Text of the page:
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Oppose Tax Hikes on Online Shopping!
An Open Letter to the South Dakota Senate

February 2, 2011

Dear Senator:

     On behalf of the National Taxpayers Union’s 1,300 members in South Dakota, I urge you to oppose Senate Bills 146 and 147, which would increase the government burden on online shopping.

     SB 146 would impose onerous reporting requirements upon online retailers to confront customers about their use tax obligations to the state – which contravenes the intent of the U.S. Supreme Court’s 1992 Quill decision on the tax collection obligations of remote sellers. SB 147 would expand the definition of retailers to include out-of-state retailers with a “substantial ownership interest” in an in-state retailer. Additionally, SB 147’s provisions would apply to out-of-state retailers who sell “substantially similar products under a substantially similar name.” Further, an out-of-state retailer that uses an in-state facility or employee to advertise, promote, or “facilitate” a retail transaction would also be considered an in-state retailer under SB 147.

     States that have attempted to prey upon online retailers beyond their borders through “affiliate nexus” schemes or use tax obligation reporting dictates have not raised the desired revenues. In fact, Rhode Island’s tax administrators say that their treasury has actually lost revenues following enactment of the tax. What these policies have done is impose high costs on the states through litigation and lost business activity. Both North Carolina and New York have been sued over this issue and the litigation continues to this day. In fact, just this week a U.S. District Judge temporarily enjoined Colorado from enforcing its recent sales and use tax-reporting requirements for online transactions. Several major online retailers had already terminated their affiliates programs in Colorado due to that state’s law. If South Dakota enacts a nexus or new reporting scheme, an estimated 750 South Dakota affiliates could suffer the same fate. A loss of business activity that shrinks the tax base is the last thing any state, especially South Dakota, needs during this time of economic uncertainty.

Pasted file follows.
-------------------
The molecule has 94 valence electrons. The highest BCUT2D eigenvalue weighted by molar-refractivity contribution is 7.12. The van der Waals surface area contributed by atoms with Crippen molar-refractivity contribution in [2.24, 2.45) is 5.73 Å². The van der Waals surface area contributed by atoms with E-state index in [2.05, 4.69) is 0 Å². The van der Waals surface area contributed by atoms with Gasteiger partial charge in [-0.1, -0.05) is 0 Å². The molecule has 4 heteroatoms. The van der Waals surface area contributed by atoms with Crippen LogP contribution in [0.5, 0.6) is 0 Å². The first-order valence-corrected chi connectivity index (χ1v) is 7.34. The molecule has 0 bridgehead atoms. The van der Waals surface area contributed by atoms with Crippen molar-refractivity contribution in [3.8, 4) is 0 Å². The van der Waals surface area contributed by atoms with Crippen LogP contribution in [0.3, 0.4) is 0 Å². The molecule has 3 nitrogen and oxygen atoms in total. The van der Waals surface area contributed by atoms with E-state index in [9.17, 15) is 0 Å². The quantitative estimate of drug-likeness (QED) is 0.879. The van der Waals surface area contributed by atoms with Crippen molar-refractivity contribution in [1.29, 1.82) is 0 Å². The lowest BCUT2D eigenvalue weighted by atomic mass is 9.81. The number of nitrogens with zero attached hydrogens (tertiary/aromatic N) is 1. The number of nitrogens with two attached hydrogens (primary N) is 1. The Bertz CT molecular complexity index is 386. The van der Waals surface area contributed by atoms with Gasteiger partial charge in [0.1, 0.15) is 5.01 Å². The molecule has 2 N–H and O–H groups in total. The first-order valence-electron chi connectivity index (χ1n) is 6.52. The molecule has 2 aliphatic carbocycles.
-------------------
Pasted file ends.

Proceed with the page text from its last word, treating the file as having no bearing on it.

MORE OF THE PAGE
Instead of looking for creative ways to levy new taxes or make it harder to do business in the state,  South Dakota could pursue more carefully focused efforts to better educate consumers about current tax rules. For example, California’s Board of Equalization has estimated that a letter campaign reminding taxpayers they may owe use taxes for Internet purchases will help revenue from these activities grow to $183 million in 2011, $367 million in 2012, and $600 million annually by 2013. Alabama has tested a similar letter campaign with stunning success, including instances of taxpayers voluntarily sending the state checks for several thousand dollars.

     According to the Tax Foundation, South Dakota has the best business tax climate in the nation, which has drawn many companies and jobs to the state. South Dakota should not jeopardize this advantage by imposing a new tax on online shopping. Therefore, our members hope you will reject any proposal to do so.


John Stephenson
State Government Affairs Manager

CC: Governor Dennis Daugaard, Speaker Val Rausch